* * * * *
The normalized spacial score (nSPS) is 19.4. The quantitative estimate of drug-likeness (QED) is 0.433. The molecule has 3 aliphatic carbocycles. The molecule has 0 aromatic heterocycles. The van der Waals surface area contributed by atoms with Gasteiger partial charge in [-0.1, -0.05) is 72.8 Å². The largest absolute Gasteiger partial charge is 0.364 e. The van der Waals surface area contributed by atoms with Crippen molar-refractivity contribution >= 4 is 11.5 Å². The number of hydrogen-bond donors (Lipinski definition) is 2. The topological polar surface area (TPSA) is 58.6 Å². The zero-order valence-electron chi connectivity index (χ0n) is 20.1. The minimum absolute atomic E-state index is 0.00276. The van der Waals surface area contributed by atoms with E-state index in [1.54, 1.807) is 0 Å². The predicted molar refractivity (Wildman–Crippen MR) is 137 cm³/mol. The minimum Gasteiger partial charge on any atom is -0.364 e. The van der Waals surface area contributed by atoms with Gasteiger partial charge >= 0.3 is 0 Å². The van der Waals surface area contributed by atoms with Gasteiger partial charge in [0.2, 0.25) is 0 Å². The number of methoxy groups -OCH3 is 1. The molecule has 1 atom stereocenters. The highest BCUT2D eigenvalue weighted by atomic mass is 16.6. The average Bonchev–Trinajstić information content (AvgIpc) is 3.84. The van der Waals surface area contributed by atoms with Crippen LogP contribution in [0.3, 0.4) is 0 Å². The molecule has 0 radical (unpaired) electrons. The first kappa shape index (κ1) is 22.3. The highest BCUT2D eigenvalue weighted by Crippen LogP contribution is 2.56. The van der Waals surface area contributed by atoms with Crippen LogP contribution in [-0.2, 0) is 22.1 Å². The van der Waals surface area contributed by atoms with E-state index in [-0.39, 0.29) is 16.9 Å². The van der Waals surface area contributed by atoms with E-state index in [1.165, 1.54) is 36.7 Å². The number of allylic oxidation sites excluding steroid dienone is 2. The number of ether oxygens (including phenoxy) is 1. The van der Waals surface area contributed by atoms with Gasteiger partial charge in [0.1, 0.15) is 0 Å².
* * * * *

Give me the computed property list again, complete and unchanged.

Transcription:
The normalized spacial score (nSPS) is 19.4. The quantitative estimate of drug-likeness (QED) is 0.433. The molecule has 3 aliphatic carbocycles. The molecule has 0 aromatic heterocycles. The van der Waals surface area contributed by atoms with Gasteiger partial charge in [-0.1, -0.05) is 72.8 Å². The largest absolute Gasteiger partial charge is 0.364 e. The van der Waals surface area contributed by atoms with Crippen molar-refractivity contribution >= 4 is 11.5 Å². The number of hydrogen-bond donors (Lipinski definition) is 2. The topological polar surface area (TPSA) is 58.6 Å². The zero-order valence-electron chi connectivity index (χ0n) is 20.1. The minimum absolute atomic E-state index is 0.00276. The van der Waals surface area contributed by atoms with E-state index in [1.54, 1.807) is 0 Å². The predicted molar refractivity (Wildman–Crippen MR) is 137 cm³/mol. The minimum Gasteiger partial charge on any atom is -0.364 e. The van der Waals surface area contributed by atoms with Gasteiger partial charge >= 0.3 is 0 Å². The van der Waals surface area contributed by atoms with Gasteiger partial charge in [0.2, 0.25) is 0 Å². The number of methoxy groups -OCH3 is 1. The molecule has 1 atom stereocenters. The highest BCUT2D eigenvalue weighted by atomic mass is 16.6. The average Bonchev–Trinajstić information content (AvgIpc) is 3.84. The van der Waals surface area contributed by atoms with Crippen LogP contribution in [0.3, 0.4) is 0 Å². The molecule has 0 radical (unpaired) electrons. The first kappa shape index (κ1) is 22.3. The highest BCUT2D eigenvalue weighted by Crippen LogP contribution is 2.56. The van der Waals surface area contributed by atoms with Crippen LogP contribution in [-0.2, 0) is 22.1 Å². The van der Waals surface area contributed by atoms with E-state index in [-0.39, 0.29) is 16.9 Å². The van der Waals surface area contributed by atoms with E-state index in [1.165, 1.54) is 36.7 Å². The number of allylic oxidation sites excluding steroid dienone is 2. The number of ether oxygens (including phenoxy) is 1. The van der Waals surface area contributed by atoms with Gasteiger partial charge in [0.1, 0.15) is 0 Å².